The Williams Family lived near us over the creek. Mrs. Williams had a lovely garden. She grew roses, white lilac and cyclamen. Along their side of the creek grew palm trees.
Pearl and Emma Williams were my best friends. Elsie Williams was Katy’s friend.
The creek to me as a child was a real river. Although Dad dug a well we relied on creek water to drink during the summer. We’d purify the creek water by sprinkling ashes in it.
There were a lot of old single men living in the bush in their huts. Mr. Carewickham used to come to our place and wait all day for the baker to arrive. Mum would give him scones and apple pie. Sometimes I would be sent by my mother to give one of the old men some bacon and a few eggs.
Granny Bofill nearly always had bread and butter and grapes for her lunch. We had no citrus fruit. I remember once some people came to Maunders and I thought they must be very wealthy because they came in a car and brought a case of oranges with them. I was given an orange and I made it last for a month. I kept it in its peel in a paper bag and I just ate a little at a time.
The Indian Hawkers stayed in the lane near our place and Strahan’s. Meer Khan and Naran Singh are the ones I remember. Meer Khan was a gentleman. He gave us things to keep our teeth clean. If Mum gave Meer Khan a hen he would make a chicken curry. He made Johnny Cakes and put the curry on them and we’d have some.
Katy and I would sit for hours, poking sticks into the fire whilst talking to the hawkers.
My father was politically aware and would go to meetings in the area. Some meetings were held at the School, I would go with him, but would try to make him promise not to stand up. I was very embarrassed if my Father got up to say his piece. Candidates for election had posters on trees and fences, some names I remember are Barker, Barnes, McKlisick and Russell.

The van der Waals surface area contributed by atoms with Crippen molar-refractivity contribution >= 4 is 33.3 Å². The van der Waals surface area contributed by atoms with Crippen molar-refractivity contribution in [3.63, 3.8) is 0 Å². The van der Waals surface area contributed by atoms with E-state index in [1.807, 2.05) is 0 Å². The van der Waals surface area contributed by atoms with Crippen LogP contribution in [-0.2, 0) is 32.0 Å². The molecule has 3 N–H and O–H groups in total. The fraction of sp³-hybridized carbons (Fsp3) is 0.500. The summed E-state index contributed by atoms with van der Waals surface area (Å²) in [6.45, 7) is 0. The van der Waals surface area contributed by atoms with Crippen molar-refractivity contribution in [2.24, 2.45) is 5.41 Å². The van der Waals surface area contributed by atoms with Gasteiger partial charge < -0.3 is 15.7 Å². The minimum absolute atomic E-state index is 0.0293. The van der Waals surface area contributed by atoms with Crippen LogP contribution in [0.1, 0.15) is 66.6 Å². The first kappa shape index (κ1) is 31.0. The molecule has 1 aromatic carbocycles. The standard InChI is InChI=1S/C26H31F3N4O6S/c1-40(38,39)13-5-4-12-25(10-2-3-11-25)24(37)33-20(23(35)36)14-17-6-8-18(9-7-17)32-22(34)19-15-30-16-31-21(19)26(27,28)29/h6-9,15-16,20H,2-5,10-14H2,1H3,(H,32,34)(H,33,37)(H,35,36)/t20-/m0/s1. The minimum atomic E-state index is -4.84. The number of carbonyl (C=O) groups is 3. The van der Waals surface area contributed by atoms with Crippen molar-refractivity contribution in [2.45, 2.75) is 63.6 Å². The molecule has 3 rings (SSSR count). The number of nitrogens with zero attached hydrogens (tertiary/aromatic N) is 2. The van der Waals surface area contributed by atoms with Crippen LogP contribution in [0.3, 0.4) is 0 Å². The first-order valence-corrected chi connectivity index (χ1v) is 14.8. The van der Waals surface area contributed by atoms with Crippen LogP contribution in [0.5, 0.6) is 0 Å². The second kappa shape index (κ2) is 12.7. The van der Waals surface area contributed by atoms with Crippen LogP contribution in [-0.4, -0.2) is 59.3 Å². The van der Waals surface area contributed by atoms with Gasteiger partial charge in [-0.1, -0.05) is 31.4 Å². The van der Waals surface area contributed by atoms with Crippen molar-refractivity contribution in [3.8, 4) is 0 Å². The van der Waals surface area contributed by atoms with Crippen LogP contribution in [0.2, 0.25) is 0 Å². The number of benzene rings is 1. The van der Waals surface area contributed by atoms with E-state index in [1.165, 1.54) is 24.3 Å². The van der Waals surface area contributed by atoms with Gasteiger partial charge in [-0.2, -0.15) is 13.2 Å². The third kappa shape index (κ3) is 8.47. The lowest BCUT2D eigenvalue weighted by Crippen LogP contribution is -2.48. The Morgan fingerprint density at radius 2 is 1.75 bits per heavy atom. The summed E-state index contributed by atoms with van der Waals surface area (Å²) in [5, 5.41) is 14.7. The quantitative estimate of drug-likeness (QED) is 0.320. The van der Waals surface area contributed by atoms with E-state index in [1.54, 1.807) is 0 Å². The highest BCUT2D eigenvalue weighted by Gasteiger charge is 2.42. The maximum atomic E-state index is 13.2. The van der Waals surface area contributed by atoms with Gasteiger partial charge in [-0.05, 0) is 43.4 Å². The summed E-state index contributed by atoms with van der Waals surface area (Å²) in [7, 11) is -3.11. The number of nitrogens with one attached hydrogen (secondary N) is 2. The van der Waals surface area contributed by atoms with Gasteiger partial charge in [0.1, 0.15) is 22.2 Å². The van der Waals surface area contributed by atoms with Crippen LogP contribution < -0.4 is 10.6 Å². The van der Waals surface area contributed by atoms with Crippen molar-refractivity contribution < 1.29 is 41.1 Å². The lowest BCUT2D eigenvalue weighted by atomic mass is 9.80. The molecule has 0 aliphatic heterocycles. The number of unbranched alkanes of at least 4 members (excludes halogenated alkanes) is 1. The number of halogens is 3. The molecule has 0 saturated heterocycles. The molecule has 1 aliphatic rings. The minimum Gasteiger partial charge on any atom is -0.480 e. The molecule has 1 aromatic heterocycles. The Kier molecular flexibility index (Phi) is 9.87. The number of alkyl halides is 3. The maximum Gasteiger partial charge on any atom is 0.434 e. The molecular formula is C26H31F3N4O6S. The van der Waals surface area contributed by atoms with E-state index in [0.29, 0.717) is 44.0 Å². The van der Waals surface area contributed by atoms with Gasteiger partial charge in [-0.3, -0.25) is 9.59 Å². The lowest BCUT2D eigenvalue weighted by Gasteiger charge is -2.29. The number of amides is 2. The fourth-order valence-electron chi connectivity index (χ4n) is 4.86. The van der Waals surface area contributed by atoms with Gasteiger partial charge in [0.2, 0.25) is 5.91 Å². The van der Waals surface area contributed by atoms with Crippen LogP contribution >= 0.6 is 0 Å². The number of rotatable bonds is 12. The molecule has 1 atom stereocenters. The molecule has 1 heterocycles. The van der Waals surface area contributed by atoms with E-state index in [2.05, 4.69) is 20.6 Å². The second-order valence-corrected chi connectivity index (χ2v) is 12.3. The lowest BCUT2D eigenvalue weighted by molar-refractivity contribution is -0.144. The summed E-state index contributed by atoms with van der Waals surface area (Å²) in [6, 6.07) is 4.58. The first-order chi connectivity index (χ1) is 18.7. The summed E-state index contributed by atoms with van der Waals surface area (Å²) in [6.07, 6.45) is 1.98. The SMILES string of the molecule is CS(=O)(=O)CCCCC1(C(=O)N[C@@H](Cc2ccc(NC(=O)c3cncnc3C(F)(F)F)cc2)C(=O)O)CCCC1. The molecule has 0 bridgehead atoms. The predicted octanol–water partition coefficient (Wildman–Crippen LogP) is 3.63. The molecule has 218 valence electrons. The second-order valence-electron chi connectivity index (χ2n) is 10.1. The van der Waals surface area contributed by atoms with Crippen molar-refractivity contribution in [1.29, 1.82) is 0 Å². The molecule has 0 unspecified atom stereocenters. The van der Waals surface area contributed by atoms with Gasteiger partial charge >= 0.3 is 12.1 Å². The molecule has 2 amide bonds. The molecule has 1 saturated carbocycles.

I remember some of the places around Waanyarra as being very beautiful. Lockett’s place had a lovely smell in the dairy. The mud brick and the fly-wire on the windows was magnificent to my eye. There was a separator on a large stump in the middle of the dairy floor. The house was also lovely with the three gables and an orchard with apple trees.
Mrs. Williams’ dairy was close to their house. It was built like a cellar. Three steps were dug into the earth, there was a short passage and the roof was at ground level. The roof was slightly pitched and poles supported the earth which made the covering for the roof.
The Williams’ house was quite beautiful as I remember it, especially the garden.
In the bush behind Fred, and his wife Lillian (nee Pearce), Williams’ house we would gather arms full of Bendigo Wax flowers and Double Wax, which we called Waanyarra Wax.
My grandfather, Martin, imported grape vines from Spain, but during an outbreak of the virus Phylloxera, nearly all his vines died.
Aunt Jane reached her hundredth year in 1963. The following year my brother Harry had a heart attack and died very suddenly. Sadly, my sister Katy died early this year, 1987. She was in her 93rd year.